Getting Started…

The Farmington Crew program got off to a soft start in spring 2002 with nearly 40 athletes, 2 coaches, and 2 shells, one of which was ominously called the “Dark Horse.” But in spring 2003, the program started to take off under the leadership of Megan Batcho and Michael McVay. The program boasted 56 participants, and for the first time proved itself with some hardware: a bronze medal won by the boys second novice at the Connecticut Public Schools Rowing Association (CPSRA) Championship Regatta. Racing against established programs such as Simsbury and Greenwich, Farmington Crew had a lot to prove and not many resources with which to prove it. Melissa Pessoa, a member of the inaugural girls boat, describes those first few seasons:

“We went to races in our own transportation. Switching shoes or getting a smaller size was not an option. Both boys and girls shared the same shell and split up water time evenly. Our uniforms were simple white t-shirts with black spandex. We didn’t stand out from a crowd, but I didn’t realize how much we didn’t have until we went to the first Riverfront Regatta.”

But Farmington Crew had bigger problems than uniforms and shells when a coach who had taken over from Batcho left in Fall 2003 right after their last regatta. The program was on the point of collapse when Dr. Laura Butterfield, a science teacher at Farmington High School, agreed to step to the helm of the program. Coach Butterfield’s leadership has been essential to creating a sustainable, but more importantly, dedicated team of rowers year after year.

It takes community…

The Farmington Crew program would never have gotten off the ground, never mind flourished, without the countless hours and unbelievable efforts put in by parents. These parents joined forces to form the Friends of Farmington Crew. Besides cheering their children on at every race, whether in summer sun or bitter winds, the parents took Farmington Crew from a one-shell, one-shoe size program to a team now boasting 12 shells, 120 athletes, 5 coaches and a brand-new boathouse on the Farmington River. Through many varied fundraising ventures, such as murder mystery dinners and duck races, the Farmington community has ensured that its rowers have the resources needed to perform at their highest ability.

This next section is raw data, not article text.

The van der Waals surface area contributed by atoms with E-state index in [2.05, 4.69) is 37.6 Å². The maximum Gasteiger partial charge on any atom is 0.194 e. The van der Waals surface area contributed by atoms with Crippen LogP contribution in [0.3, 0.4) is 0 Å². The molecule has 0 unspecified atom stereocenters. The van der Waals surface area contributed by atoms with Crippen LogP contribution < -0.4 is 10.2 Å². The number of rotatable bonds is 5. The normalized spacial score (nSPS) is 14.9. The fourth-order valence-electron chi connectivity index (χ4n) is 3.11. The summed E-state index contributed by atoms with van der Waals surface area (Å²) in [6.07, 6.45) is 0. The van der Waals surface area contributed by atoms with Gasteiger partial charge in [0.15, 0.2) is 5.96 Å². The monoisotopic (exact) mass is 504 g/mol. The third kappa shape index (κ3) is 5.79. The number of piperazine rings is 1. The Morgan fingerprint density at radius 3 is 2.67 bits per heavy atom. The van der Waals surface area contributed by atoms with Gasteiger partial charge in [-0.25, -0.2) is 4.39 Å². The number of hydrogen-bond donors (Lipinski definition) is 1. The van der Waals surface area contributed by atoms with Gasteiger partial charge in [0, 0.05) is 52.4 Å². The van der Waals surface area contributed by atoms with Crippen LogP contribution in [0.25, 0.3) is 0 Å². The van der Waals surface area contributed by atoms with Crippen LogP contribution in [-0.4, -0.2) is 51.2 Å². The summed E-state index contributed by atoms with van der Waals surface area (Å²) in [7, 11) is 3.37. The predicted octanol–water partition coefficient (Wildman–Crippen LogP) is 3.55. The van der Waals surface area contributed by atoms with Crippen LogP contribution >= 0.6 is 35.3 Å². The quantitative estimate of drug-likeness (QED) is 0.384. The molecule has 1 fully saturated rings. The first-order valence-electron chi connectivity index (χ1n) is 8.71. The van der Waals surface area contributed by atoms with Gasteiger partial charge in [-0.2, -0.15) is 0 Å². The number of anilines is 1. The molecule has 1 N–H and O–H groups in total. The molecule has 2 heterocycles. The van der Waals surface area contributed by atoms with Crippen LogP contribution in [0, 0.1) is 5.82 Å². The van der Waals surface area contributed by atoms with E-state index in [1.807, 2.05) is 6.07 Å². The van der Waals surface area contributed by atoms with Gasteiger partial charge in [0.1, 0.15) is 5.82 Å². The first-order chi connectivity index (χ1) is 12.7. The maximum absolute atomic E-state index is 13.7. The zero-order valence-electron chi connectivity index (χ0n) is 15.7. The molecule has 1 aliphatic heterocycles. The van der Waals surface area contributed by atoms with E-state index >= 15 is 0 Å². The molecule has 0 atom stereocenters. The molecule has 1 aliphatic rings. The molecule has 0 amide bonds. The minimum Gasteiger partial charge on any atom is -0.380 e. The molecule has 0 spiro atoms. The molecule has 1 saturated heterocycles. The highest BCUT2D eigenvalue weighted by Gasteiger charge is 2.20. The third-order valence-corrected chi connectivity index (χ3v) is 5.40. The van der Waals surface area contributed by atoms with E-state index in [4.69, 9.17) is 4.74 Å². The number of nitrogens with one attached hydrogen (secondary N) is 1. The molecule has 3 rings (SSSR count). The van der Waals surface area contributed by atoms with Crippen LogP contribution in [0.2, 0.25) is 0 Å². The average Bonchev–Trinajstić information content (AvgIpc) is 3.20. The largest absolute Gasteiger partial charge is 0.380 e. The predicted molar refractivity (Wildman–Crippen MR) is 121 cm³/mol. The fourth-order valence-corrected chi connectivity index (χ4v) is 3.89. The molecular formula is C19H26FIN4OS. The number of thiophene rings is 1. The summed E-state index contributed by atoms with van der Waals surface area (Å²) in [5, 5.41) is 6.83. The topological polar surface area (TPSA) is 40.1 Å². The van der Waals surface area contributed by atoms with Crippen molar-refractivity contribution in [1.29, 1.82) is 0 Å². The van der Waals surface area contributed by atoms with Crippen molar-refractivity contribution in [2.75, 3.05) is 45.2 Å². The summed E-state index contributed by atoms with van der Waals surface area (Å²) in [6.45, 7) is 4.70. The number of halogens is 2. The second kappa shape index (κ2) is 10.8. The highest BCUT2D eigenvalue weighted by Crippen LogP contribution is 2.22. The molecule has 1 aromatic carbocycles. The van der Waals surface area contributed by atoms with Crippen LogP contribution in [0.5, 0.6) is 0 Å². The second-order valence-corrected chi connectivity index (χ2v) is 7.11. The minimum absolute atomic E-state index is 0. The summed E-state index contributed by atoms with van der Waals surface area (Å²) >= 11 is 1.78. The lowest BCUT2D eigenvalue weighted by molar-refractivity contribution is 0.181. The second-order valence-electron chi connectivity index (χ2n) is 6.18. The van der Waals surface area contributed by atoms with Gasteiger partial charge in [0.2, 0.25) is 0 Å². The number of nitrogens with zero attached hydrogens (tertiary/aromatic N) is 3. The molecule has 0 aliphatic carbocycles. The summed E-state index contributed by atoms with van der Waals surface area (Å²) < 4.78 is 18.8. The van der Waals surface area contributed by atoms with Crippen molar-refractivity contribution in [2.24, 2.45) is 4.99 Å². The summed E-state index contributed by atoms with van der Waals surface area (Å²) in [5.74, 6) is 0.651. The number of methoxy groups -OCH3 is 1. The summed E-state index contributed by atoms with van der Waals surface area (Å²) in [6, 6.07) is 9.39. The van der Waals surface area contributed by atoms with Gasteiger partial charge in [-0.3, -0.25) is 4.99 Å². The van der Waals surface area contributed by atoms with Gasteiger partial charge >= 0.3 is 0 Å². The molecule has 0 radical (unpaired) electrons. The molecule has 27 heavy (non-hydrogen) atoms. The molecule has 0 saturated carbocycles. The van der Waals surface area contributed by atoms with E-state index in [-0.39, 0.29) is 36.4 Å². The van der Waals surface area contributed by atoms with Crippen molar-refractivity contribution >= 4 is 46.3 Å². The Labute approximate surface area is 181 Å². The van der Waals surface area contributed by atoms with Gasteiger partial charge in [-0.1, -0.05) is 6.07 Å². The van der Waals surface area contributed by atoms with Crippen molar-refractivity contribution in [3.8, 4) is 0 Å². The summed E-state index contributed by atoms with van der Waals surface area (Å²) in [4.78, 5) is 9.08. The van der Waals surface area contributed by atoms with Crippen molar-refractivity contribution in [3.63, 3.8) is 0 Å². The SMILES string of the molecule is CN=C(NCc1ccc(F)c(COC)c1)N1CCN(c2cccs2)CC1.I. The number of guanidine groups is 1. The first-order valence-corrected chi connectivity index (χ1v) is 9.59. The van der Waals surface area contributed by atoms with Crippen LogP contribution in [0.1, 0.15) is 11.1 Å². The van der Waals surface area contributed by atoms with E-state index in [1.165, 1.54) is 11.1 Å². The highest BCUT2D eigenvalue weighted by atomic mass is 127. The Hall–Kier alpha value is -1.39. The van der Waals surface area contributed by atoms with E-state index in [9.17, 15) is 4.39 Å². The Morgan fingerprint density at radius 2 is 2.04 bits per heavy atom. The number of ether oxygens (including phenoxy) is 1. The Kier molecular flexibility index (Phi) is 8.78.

Building year upon year…

While each year has seen an increase in both the strength of the program and its rowers, a few years in particular stand out in the team’s collective memory. In Fall 2004, Farmington Crew welcomed an unprecedented 101 rowers and a seasoned coaching staff for the first time. Farmington Crew has kept its eye on maintaining a competitive rivalry with the formidable Simsbury and Glastonbury crew teams. Fall 2006 proved a noteworthy season when Rodney Meissner was brought on as coach for the girl’s team, and assumed the new Girls head coach position in the Spring of 07. The program now had the necessary coaching to drive it to new heights.

The teams raced against Simsbury, Xavier, and Glastonbury, with the 1st boys boat winning silver, only 8 seconds behind Simsbury in an over 17 minute race. The Spring 2007 season proved an especially record-breaking season. Not only did the new boathouse survive the second worst flood in Farmington history, but FHS crew placed fourth in the 12-school CPSRA Championship Regatta , with the 1st boys boat bringing home their first ever medal: the silver. This admirable showing earned them a place in the New England Interscholastic Rowing Association (NEIRA) Championship Regatta at the highest seeding to date. The 2007-2008 season got off to another exciting start with a particularly noteworthy first for the program: the 1st boys team was invited to participate at the Head of the Charles, the world’s largest two-day rowing event. While the team went home without a medal, the event was heavily symbolic for a team that had started, just six years ago, with one shell and zero experience.

Not only has the program been building on it’s successes, garnering 5 medals and placing third overall in the CPSRA State Championships as well as having a boat make it to the Petit finals at the NEIRA Chamionships in 2008, but has reached out to the community as well. One of the highlights of the Spring 2008 season was the first Hayley Petit Cup regatta between Miss Porters Crew and the Farmington High Girls Crew teams. This will be an annual event that will raise funds for the Hayley Petit Scholarship fund.


Who can predict what the future will bring? But with the dramatic growth and incredible accomplishments that this program has achieved in a very short period, one can only imagine what a powerhouse the Farmington High Crew program will be in years to come.